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fraudulent clicks/invalid clicks

a question for the thinkers on the baord

     
11:01 am on May 27, 2005 (gmt 0)

10+ Year Member



What is your definition of a fraudulent or invalid click (note I am not asking you to guess what G's definition is)

My definition (to start us off) would be ANY click made on an adsense ad which doesn't result in a purchase of some kind for the destination site.

Thinking - Someone is making money even although the intention is not to purchase and therefore are making money under false pretences. Therefore it is invalid and should be deducted from the adsense publishers earnings.

of course if this was the interpretation very few here would be making money at all, but it would certainly stop any "I got kicked out for invalid clicks" type of threads/discussions

12:22 pm on May 27, 2005 (gmt 0)

WebmasterWorld Senior Member 10+ Year Member



Well, blairsp, sorry to say but that's not a very useful definition.

It's certainly perfectly valid to click on an ad if you think you might purchase something. And what if the site doesn't sell anything at all? Does that mean that content advertisers get free ads?

12:48 pm on May 27, 2005 (gmt 0)

10+ Year Member



A fraudulant click, surely, should be a click which is actioned purely for the purpose of generating income for the publisher.

As diamondgirl says, it's perfectly permissable to click on an ad out of interest and then choose not to buy. Why on earth would you define a click as fraudulant purely because an advertiser fails to close a sale once the visitor arrives at their site.

IMHO as long as a visitor to mys site who clicks on an ad arrives at the advertisers site in an 'open to buy' frame of mind, the click is legitimate.

12:54 pm on May 27, 2005 (gmt 0)

WebmasterWorld Senior Member 10+ Year Member



ANY click made on an adsense ad which doesn't result in a purchase of some kind for the destination site.

Conversion is a result of many things, one of which is the type of qualified lead the publishers bring to the advertiser's site. But it also includes the quality of the advertiser's site and how good it is in convincing its visitors to do what it wants them to do (e.g. purchase a product, subscribe to the newsletter, etc.). It takes two to tango, and if the advertisers' site is crappy and their sales pitch so poor, then publishers can only do so much.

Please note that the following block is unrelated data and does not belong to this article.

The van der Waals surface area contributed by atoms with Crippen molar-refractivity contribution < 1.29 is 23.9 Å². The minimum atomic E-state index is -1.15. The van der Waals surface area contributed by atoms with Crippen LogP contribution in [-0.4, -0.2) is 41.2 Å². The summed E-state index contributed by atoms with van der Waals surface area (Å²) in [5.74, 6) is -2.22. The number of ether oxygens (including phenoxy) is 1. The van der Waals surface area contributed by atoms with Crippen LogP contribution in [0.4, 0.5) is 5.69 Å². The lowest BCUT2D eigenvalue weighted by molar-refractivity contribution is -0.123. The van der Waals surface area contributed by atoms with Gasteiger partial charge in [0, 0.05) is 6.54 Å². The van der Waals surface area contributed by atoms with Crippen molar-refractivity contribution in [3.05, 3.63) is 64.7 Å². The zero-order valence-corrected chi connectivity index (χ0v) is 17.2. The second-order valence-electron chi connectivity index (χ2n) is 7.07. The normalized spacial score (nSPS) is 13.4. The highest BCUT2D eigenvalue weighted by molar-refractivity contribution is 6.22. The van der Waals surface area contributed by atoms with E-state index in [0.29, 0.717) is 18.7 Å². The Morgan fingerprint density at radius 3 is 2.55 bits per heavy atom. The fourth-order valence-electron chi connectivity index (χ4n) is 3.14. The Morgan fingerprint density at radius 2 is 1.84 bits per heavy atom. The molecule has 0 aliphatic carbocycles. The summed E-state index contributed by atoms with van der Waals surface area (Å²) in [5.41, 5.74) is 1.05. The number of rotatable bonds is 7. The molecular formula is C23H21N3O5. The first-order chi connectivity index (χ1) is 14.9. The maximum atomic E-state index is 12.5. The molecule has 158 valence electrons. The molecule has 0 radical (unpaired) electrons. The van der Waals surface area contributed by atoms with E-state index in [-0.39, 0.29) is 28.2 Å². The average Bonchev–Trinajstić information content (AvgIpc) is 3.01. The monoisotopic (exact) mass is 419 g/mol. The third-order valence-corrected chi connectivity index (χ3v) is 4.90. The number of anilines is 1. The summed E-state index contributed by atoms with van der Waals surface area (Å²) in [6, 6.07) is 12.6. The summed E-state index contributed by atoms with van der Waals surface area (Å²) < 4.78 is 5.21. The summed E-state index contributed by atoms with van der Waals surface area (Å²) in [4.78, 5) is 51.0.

12:58 pm on May 27, 2005 (gmt 0)

WebmasterWorld Senior Member 10+ Year Member



>> a click which is actioned purely for the purpose of generating income for the publisher

What if it's actioned just to get your account terminated?

Sorry to state the blinding... but isn't a fraudulent click one that is done with fraudulent intent? And intent itself is a grey area.

1:28 pm on May 27, 2005 (gmt 0)

10+ Year Member



What is your definition of a fraudulent or invalid click (note I am not asking you to guess what G's definition is)

Seems to me fraudulent and invalid clicks would be 2 seperate issues. Fraudulent, as oddsod pointed out, is an action to commit fraud. Invalid clicks, to me, would mean any clicks made on a site that violates AdSense TOS.

3:05 pm on May 27, 2005 (gmt 0)

10+ Year Member



I guess All click should be treated as valid and no clicks should be treated as fraudclicks.

Instead, google should just add a zero cent income to clicks which it defines presently as invalid or fraud.

If G has the technology to say that so and so clicks were invalid, then i guess they can simply add it to the automatic system and pay zero cents for such clicks.

This will simplify the system I guess.

3:14 pm on May 27, 2005 (gmt 0)

WebmasterWorld Senior Member 10+ Year Member



This will simplify the system I guess.

... except that we live in a society where thieves and fraudsters are given their due punishment. It's one thing to simply invalidate clicks, and another to punish the "perpetrators."

3:40 pm on May 27, 2005 (gmt 0)

WebmasterWorld Senior Member 10+ Year Member



You can rob $100 from a convenient store and get jail time, or rake up $100 from invalid clicks and get... just not paid.
3:55 pm on May 27, 2005 (gmt 0)

WebmasterWorld Senior Member 10+ Year Member